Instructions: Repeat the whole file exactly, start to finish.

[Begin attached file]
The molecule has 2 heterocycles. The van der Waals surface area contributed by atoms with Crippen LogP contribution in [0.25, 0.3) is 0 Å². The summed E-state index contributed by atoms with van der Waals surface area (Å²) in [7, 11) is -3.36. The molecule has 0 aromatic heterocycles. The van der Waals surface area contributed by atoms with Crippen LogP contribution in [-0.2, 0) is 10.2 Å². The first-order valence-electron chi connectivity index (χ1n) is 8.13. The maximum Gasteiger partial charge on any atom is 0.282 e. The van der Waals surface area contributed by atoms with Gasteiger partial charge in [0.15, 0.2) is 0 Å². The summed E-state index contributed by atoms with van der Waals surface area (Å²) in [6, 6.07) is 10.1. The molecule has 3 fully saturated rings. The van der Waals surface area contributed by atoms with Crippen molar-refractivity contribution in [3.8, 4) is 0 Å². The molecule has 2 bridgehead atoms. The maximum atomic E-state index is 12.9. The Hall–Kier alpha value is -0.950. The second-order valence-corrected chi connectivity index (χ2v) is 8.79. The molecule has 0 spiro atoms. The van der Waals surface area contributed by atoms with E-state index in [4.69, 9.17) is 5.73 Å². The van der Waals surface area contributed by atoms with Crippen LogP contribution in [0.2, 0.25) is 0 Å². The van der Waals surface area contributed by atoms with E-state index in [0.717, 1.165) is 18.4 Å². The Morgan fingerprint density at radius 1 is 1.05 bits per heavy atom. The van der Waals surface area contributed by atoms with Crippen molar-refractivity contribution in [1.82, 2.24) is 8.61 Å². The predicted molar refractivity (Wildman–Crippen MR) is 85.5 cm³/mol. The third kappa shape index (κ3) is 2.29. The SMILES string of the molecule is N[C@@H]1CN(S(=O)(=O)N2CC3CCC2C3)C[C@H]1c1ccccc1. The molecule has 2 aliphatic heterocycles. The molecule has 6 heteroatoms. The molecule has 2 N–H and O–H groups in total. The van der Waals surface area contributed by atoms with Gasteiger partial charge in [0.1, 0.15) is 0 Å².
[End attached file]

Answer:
The molecule has 2 heterocycles. The van der Waals surface area contributed by atoms with Crippen LogP contribution in [0.25, 0.3) is 0 Å². The summed E-state index contributed by atoms with van der Waals surface area (Å²) in [7, 11) is -3.36. The molecule has 0 aromatic heterocycles. The van der Waals surface area contributed by atoms with Crippen LogP contribution in [-0.2, 0) is 10.2 Å². The first-order valence-electron chi connectivity index (χ1n) is 8.13. The maximum Gasteiger partial charge on any atom is 0.282 e. The van der Waals surface area contributed by atoms with Gasteiger partial charge in [0.15, 0.2) is 0 Å². The summed E-state index contributed by atoms with van der Waals surface area (Å²) in [6, 6.07) is 10.1. The molecule has 3 fully saturated rings. The van der Waals surface area contributed by atoms with Crippen molar-refractivity contribution in [3.8, 4) is 0 Å². The molecule has 2 bridgehead atoms. The maximum atomic E-state index is 12.9. The Hall–Kier alpha value is -0.950. The second-order valence-corrected chi connectivity index (χ2v) is 8.79. The molecule has 0 spiro atoms. The van der Waals surface area contributed by atoms with E-state index in [4.69, 9.17) is 5.73 Å². The van der Waals surface area contributed by atoms with Crippen LogP contribution in [0.2, 0.25) is 0 Å². The van der Waals surface area contributed by atoms with E-state index in [0.717, 1.165) is 18.4 Å². The Morgan fingerprint density at radius 1 is 1.05 bits per heavy atom. The van der Waals surface area contributed by atoms with Crippen molar-refractivity contribution in [1.82, 2.24) is 8.61 Å². The predicted molar refractivity (Wildman–Crippen MR) is 85.5 cm³/mol. The third kappa shape index (κ3) is 2.29. The SMILES string of the molecule is N[C@@H]1CN(S(=O)(=O)N2CC3CCC2C3)C[C@H]1c1ccccc1. The molecule has 2 aliphatic heterocycles. The molecule has 6 heteroatoms. The molecule has 2 N–H and O–H groups in total. The van der Waals surface area contributed by atoms with Gasteiger partial charge in [0.1, 0.15) is 0 Å².